It is essential to keep them all together for this period, as they could develop issues from being separated too early.
The mother’s milk is packed with healthy vitamins to prevent you from getting sick guinea pigs.
Without it, the babies are more prone to bacterial infection and respiratory infections.
Learn when to take guinea pig babies away from their mothers in our guide here.
They’ll start eating solid food within a few days.
A little bit of weight loss right after birth is normal, but it should stop within a few days.
Ensure you’re providing clean drinking water, a balanced diet of nutrient-rich food pellets, hay or grass, and cavy-friendly fruits and vegetables.
Fresh water from a clean water source is key for these little ones.
They need to stay hydrated.
After the first few weeks of age, begin socializing them to get them off to a good start.
Hold them, play with them, and introduce them to people and even other friendly animals.
Caring for the Sow
A new mother’s wild instincts will cause her to clean up her surroundings to prevent a predator from tracking her.
Even in her cage in your safe home, she’ll eat the baby guinea pigs’ placentas and potentially bloody bedding.
To help her reduce her stress levels, remove any soiled bedding and add fresh bedding if needed.
Giving birth is exhausting and drains nutrient reserves.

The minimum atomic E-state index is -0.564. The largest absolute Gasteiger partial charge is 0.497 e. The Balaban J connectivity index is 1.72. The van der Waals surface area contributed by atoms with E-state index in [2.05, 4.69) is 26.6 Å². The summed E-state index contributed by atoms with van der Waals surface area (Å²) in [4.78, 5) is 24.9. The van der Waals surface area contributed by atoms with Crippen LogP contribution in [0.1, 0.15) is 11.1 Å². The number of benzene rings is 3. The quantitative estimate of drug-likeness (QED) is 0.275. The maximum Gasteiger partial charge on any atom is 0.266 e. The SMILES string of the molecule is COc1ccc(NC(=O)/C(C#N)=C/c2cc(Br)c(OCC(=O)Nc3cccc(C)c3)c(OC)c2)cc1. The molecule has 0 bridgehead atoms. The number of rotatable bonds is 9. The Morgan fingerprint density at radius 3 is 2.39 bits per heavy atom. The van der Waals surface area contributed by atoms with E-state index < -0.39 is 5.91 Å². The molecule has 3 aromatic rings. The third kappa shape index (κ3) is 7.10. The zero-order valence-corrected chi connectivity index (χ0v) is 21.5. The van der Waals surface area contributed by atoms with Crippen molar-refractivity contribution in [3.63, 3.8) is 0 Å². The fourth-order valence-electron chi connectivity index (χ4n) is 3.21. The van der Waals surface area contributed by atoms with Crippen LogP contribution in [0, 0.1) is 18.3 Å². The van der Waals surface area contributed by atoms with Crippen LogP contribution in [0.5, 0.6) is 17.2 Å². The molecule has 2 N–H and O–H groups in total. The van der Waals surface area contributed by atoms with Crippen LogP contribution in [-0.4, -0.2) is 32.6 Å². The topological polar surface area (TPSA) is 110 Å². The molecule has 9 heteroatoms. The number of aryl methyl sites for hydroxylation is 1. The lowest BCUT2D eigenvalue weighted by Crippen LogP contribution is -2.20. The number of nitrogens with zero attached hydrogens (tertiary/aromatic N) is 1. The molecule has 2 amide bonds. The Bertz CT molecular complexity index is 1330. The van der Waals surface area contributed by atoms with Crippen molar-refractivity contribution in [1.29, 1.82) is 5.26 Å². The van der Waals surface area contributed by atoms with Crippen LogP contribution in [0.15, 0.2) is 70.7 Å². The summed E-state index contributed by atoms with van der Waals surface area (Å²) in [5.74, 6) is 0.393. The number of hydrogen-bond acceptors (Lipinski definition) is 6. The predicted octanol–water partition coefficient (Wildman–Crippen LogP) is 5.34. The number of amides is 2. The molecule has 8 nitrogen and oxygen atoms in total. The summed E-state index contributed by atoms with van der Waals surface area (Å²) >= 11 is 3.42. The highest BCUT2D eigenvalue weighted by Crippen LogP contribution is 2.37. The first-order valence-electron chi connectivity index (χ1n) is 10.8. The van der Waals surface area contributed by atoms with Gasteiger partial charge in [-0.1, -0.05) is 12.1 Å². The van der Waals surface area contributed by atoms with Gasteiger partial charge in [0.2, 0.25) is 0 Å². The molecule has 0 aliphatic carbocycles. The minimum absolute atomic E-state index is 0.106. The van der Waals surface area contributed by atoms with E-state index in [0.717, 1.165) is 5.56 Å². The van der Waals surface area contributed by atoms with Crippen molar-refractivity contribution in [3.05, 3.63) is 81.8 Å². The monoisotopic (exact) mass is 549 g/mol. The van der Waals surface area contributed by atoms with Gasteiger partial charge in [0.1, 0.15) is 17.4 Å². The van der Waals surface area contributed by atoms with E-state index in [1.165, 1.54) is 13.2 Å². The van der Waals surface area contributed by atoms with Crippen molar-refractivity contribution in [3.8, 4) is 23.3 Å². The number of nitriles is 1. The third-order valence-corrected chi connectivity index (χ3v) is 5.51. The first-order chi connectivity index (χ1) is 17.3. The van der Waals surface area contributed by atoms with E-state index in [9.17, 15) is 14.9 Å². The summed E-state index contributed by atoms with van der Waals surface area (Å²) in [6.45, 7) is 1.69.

Ensure she has a healthy diet with extra nutritious vegetables and extra vitamin C if necessary.
A lack of vitamin C is bad for the mother, but it also transfers to a potential vitamin C deficiency for the babies.
If you normally feed your guinea pigs Timothy hay, consider providing alfalfa hay to help her recover.
Alfalfa hay has more protein and calcium, which she and the baby guinea pigs will need.
Preventing Pregnancy In Guinea Pigs
We spay and neuter cats and dogs, but can we do the same for guinea pigs?
Technically yes, but it’s riskier and more expensive.
Cavies are small and considered exotic animals for pets, so finding a vet qualified to spay or neuter one is harder.
Like your other furry friends, neutering is typically easier than spaying, but they both carry risks.
It’s much easier, not to mention cheaper, to prevent pregnancy by keeping your male and female guinea pigs in separate cages.